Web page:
Start Your Semantic Engines: TrueCar Looks To Foster Transition Of Vehicle Data From Flat To Structured And Enhanced
Back when he was VP and CTO at Hearst Interactive Media, Mike Dunn advocated the use of semantic technologies for media organizations to rocket-boost their control over content, both for internal operations and for presenting a better face to users out there on the web. (See our story with his insights on that here). Now, Dunn has recently made the move to Truecar, an eight-year-young start-up focused on improving the car-buying process. As CTO, his mission is to modernize its data stack.
How do the two worlds of media and automotive connect? “There’s definitely a connection if you think about content as data,” Dunn told The Semantic Web Blog during a few free moments at the recent Semantic Technology and Business Conference. And, TrueCar gets “the importance of data, even though you don’t always have to throw the semantic web [phrase] in there. But things like sentiment-enhancing and context – those are useful words that don’t confuse people.”
Today, says Dunn, much of the data around vehicles, sales processes, and how cars are customized or configured tends to be fairly flat – that is, either unstructured and/or proprietary, but doors open up when it gains meaning — becomes structured, enhanced and openly known and leveraged from an industry perspective. “That transition, which we believe we’ll be able foster, will allow the creation of additional enhancing services to consumers and the industry at large,” he says.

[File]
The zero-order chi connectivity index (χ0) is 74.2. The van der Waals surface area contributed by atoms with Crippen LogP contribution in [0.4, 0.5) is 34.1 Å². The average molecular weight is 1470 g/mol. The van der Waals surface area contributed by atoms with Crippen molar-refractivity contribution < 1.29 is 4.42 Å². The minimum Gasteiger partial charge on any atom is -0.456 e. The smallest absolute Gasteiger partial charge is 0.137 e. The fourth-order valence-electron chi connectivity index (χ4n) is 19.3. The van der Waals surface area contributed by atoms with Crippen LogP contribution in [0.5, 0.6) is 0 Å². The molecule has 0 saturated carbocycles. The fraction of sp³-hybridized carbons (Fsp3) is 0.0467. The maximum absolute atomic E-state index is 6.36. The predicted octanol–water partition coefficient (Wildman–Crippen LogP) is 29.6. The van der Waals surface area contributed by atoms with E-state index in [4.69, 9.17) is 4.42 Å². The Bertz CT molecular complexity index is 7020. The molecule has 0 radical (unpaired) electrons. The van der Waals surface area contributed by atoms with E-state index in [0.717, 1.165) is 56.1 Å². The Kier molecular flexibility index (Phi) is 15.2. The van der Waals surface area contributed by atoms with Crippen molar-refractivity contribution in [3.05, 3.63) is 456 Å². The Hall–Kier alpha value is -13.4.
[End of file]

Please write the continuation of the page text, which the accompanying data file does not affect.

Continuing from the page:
As TrueCar rolls out new services, he continues, “we want to have a rapid way to deal with the market. For example, services around finance, or accessories, we want them to be API- driven out of a robust, high performance data environment.”
Dunn’s only been at TrueCar for a little more than a month, but says things like the use of HTML 5 microdata are on the agenda to help move the needle in that high-performance data environment. As he looks ahead to opportunities that can build on smarter data, he says he sees possibilities for a ton of semantically-enabled applications for driving new user services.
For example, intelligence about a car model’s wear-and-tear state three to five years down the road doesn’t normally enter into the buying equation. But shouldn’t it? “You might like it today but in 3 years, because of the manufacturer’s choice in materials, a brand [other than the one you may be emotionally connected to] would be better,” he notes. But to understand a vehicle’s residual value at the end of a lease – to come to understand the car as an asset to algorithmically keep track of its worth – some really solid data is necessary, and to build a service to provide that accounting, that data must be structured and easily integrated to the systems that will use it.
“Data has to be managed and enhanced, maybe with some NLP to convert it from systemic naming conventions to something more useful in descriptions to consumers,” he says. “You’ve got to get to the point where you could have it become highly structured so that more rapid integration can occur.”
TrueCar has as its aim providing value both to the consumer and the industry, where new smart data-driven services can help dealers do things like reconfigure cars to users’ desires while also tightly integrating with all the inventory and VIN information about the cars on their lot, in transit and at other lots. For users, especially the younger generation that has embraced the web for activities like researching and buying cars – and whose enthusiasm can influence their elders – TrueCar “aims to do more with social, with rock-solid mobile solutions and to highly contextualize it all with improving enhancement of data,” says Dunn. “That’s the lifeblood of the industry.”